It has been a strange mix of fun and function at New York Fashion Week's presentations of the collections for spring/summer 2013. While some collections picked up a quirky, lively sense of carpe diem, with Roaring Twenties influences and tropical colours, other designers - including those known for their classic glamour - took either a graphic, modernist approach or a sporty, preppy wholesomeness. Here are our picks of the most important looks for next spring.
Evening wear, dresses and cover-ups all came in high-tech synthetics, with ripstop coats being a particular favourite, as at Rag & Bone, while at DKNY, neoprene evening dresses won points for practicality.
A simplifying of palettes took place across the board, together with increasingly elaborate prints. A natural result of that was a reworking of Chinese-ceramic-style blue-and-white patterns. Sometimes it was just a pretty batik or tie-dye, as at Tory Burch; at Rebecca Minkoff it was almost like classic Delftware.
From the blue-collar practicality of Donna Karan's classic baseball caps to Catherine Malandrino's sweet, feminine, white peaked caps, there's a confident, sporty sassiness here that looks effortlessly cool.
Among the more popular prints on dresses were supersized photo-real digital prints that took up whole garments. The minis in Victoria by Victoria Beckham featured a nightscape, while Naeem Khan's dresses were all about the sunset.
It's been an up-and-coming colour for a couple of seasons now, but yellow continues to grow in popularity and is now one of the most used hues on the catwalk. Whether a clear, punchy, sunshine pop contrasting with cloud grey, like Lacoste's version, or the warm, almost mustard colours that Thakoon used as an accent, or even Carlos Miele's dramatic tiger print, it's certainly a colour worth investing in for another season.
While last season's bright orange is still around, it has moved into a softer range for next spring, with a strong but gentle coral shade making appearance after appearance. Some designers, such as Carolina Herrera, employed it as a contrasting accent to another colour; while others, including Chado Ralph Rucci, used it in a block.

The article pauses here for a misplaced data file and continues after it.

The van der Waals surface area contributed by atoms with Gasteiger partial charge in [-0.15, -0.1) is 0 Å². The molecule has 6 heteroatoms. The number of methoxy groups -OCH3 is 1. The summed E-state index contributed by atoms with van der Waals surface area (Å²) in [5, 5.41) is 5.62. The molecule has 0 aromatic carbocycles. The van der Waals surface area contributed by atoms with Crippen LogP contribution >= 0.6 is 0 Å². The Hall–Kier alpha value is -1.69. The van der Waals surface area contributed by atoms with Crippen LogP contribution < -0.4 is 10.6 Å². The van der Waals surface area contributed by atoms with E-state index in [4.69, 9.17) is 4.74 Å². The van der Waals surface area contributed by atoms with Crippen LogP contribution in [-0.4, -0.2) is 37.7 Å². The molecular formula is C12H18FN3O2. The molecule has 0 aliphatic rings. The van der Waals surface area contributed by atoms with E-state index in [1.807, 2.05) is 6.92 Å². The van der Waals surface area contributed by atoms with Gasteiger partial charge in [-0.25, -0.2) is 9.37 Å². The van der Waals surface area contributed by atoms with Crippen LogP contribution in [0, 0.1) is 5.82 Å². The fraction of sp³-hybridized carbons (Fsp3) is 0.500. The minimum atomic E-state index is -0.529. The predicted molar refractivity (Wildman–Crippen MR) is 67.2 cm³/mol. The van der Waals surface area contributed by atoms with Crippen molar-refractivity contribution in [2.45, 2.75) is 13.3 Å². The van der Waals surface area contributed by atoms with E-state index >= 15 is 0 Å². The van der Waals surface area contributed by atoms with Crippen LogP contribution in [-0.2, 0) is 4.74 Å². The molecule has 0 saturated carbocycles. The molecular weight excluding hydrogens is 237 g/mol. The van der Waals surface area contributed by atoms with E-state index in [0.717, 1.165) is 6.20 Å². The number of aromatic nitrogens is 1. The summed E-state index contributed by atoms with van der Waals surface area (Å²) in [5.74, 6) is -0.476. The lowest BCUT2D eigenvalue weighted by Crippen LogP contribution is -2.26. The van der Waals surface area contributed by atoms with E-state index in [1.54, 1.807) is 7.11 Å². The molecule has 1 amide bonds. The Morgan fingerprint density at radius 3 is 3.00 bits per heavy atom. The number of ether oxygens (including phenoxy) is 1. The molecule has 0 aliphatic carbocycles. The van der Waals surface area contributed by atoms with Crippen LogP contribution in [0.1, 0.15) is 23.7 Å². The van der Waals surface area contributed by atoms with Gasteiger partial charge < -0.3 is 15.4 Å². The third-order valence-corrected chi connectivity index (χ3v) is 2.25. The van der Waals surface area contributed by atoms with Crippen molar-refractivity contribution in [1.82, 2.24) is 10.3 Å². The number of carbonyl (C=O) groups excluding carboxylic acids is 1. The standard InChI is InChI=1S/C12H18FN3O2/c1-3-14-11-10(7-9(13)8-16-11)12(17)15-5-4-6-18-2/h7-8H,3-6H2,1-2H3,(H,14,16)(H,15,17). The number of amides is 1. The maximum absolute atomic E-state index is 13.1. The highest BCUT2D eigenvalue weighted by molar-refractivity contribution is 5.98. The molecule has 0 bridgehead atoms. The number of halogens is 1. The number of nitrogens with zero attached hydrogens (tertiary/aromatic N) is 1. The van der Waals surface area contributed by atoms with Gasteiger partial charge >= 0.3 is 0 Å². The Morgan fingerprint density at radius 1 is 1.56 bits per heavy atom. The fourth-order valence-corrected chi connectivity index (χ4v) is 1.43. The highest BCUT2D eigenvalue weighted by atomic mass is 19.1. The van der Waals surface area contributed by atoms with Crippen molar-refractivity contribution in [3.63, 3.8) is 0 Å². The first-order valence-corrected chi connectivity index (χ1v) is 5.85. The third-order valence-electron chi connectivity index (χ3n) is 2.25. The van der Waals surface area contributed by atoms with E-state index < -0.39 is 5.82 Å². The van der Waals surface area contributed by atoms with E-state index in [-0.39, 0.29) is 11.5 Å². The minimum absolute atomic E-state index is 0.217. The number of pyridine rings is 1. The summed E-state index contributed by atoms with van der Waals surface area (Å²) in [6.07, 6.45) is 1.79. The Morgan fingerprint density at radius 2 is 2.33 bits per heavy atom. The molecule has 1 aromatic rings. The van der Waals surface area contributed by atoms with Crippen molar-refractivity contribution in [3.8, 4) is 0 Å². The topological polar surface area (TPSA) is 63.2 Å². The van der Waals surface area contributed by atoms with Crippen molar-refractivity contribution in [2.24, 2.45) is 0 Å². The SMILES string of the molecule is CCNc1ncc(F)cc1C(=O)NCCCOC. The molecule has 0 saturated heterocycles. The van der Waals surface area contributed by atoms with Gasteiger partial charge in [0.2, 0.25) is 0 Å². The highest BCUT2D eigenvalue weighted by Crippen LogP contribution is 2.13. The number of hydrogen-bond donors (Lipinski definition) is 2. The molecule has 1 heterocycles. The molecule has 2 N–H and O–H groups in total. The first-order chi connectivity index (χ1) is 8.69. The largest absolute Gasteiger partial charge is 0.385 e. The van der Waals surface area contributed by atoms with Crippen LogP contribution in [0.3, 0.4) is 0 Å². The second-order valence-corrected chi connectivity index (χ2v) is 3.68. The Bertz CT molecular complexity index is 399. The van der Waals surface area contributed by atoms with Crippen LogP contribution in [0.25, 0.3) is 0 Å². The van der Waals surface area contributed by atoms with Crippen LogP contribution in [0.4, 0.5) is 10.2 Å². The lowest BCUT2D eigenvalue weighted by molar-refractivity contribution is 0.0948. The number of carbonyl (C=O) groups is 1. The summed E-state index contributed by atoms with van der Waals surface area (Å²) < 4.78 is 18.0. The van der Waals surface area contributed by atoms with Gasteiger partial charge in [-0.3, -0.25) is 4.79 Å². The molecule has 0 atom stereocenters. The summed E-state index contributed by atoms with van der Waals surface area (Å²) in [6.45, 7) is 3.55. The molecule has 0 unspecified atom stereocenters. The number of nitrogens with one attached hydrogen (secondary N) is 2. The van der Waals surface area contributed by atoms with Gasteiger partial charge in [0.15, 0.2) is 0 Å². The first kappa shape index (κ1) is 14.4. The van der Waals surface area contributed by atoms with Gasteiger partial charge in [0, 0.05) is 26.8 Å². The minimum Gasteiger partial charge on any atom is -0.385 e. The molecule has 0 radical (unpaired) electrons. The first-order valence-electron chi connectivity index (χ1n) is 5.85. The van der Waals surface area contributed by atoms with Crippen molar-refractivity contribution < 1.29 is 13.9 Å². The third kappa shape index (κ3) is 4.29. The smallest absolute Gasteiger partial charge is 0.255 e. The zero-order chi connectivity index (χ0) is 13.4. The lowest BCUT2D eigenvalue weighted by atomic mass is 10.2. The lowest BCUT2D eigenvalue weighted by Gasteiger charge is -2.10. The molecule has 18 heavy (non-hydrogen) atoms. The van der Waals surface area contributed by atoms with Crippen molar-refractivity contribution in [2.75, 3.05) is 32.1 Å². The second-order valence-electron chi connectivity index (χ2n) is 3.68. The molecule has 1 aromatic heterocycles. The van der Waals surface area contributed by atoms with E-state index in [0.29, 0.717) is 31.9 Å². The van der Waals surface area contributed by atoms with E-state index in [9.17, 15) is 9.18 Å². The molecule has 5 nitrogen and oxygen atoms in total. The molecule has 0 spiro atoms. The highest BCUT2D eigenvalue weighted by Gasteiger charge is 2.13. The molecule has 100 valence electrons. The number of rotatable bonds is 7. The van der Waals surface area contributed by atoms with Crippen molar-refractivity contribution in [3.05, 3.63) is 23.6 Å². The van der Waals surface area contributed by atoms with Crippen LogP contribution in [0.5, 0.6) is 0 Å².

The Yves Klein blue that still, even with the familiarity of season, packs a punch has morphed into a less pungent primary blue or denim shade, used to great effect to smarten up functional worker clothes - a boiler suit and a canvas shirt dress at Rag & Bone, for example, or in passementerie embroidery at Hervé Leger by Max Azria. Elsewhere, it was faded down into a delicate cornflower blue: Dennis Basso used this pretty shade to lighten up his sumptuous evening wear.
With such simple, classic silhouettes around and, across the week, a generally pared-back, grown-up palette of stone, white, black and the odd blast of colour, neon colours were able to add a rebellious edge. At Noon by Noor, chic and delicate fabrics were punched up with fluoro biker jackets and even a heavily draped evening gown in neon orange. Chado Ralph Rucci took an even more radical approach with entire suits and matching bag and shoes in neon pink.
Reputedly the length of women's skirts says something significant about the economy: the shorter the skirt, the better the economy. This season, with some exceptions, hemlines are hovering just around the knee: an indecisive length psychologically, but actually rather flattering, especially for those without the benefit of endlessly long pins. And it need not denote frumpiness: the curve-hugging silhouettes of Reem Acra's shift dresses were as va-va-voom as you could wish for.
Is the reign of the skinny capri pant over? Not quite, but there is certainly a strong move towards the insouciant elegance of oh-so-long wide pyjama trousers. Reem Acra teamed some very elegant ivory high-waisted palazzos with a little satin bomber jacket, emphasising the shape's impressive leg-lengthening qualities, and Billy Reid's womenswear collection featured relaxed linen trousers styled with little leather jackets.
Inevitably, the evening wear specialists sent out huge, tulle skirts that rustled and frothed around the models, but DKNY had an earthier take on the look, with paper linen and paper cotton skirts and dresses standing lightly and sculpturally away from the body.
Jenny Packham's ivory 1930s-style bias-cut dress was deceptively simple, but its lines encapsulated a whole move towards the glamorous simplicity of the Art Deco style. Carolina Herrera's graphic opening dress, with a belt using the stylised swirl of an Art Deco take on an ionic column; Dennis Basso using 1920s-style fringing; and Naeem Khan's embellished kaftans spoke of the fantastical futurism of the classic silent film Metropolis.